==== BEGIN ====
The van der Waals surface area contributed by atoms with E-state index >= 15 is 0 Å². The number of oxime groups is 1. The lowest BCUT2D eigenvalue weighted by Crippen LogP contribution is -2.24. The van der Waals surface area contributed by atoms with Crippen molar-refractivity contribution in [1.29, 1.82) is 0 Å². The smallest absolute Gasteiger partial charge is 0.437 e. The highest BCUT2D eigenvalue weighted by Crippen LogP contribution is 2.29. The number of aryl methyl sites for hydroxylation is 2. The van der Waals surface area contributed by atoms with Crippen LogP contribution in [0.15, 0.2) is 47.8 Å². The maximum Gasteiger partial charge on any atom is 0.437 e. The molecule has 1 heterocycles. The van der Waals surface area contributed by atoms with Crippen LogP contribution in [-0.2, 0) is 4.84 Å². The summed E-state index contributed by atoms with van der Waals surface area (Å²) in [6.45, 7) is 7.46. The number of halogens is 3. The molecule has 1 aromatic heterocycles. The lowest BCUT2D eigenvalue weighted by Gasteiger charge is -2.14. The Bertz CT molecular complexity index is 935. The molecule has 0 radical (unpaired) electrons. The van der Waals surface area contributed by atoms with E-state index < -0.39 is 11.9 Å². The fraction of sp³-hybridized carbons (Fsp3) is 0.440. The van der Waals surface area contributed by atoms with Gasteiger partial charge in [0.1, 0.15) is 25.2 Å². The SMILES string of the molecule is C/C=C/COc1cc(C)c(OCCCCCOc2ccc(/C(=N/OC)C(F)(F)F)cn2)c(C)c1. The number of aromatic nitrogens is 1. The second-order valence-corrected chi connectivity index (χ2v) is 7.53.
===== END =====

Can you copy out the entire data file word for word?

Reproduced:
The van der Waals surface area contributed by atoms with E-state index >= 15 is 0 Å². The number of oxime groups is 1. The lowest BCUT2D eigenvalue weighted by Crippen LogP contribution is -2.24. The van der Waals surface area contributed by atoms with Crippen molar-refractivity contribution in [1.29, 1.82) is 0 Å². The smallest absolute Gasteiger partial charge is 0.437 e. The highest BCUT2D eigenvalue weighted by Crippen LogP contribution is 2.29. The number of aryl methyl sites for hydroxylation is 2. The van der Waals surface area contributed by atoms with Crippen LogP contribution in [0.15, 0.2) is 47.8 Å². The maximum Gasteiger partial charge on any atom is 0.437 e. The molecule has 1 heterocycles. The van der Waals surface area contributed by atoms with Crippen LogP contribution in [-0.2, 0) is 4.84 Å². The summed E-state index contributed by atoms with van der Waals surface area (Å²) in [6.45, 7) is 7.46. The number of halogens is 3. The molecule has 1 aromatic heterocycles. The lowest BCUT2D eigenvalue weighted by Gasteiger charge is -2.14. The Bertz CT molecular complexity index is 935. The molecule has 0 radical (unpaired) electrons. The van der Waals surface area contributed by atoms with E-state index < -0.39 is 11.9 Å². The fraction of sp³-hybridized carbons (Fsp3) is 0.440. The van der Waals surface area contributed by atoms with Gasteiger partial charge in [0.1, 0.15) is 25.2 Å². The SMILES string of the molecule is C/C=C/COc1cc(C)c(OCCCCCOc2ccc(/C(=N/OC)C(F)(F)F)cn2)c(C)c1. The number of aromatic nitrogens is 1. The second-order valence-corrected chi connectivity index (χ2v) is 7.53.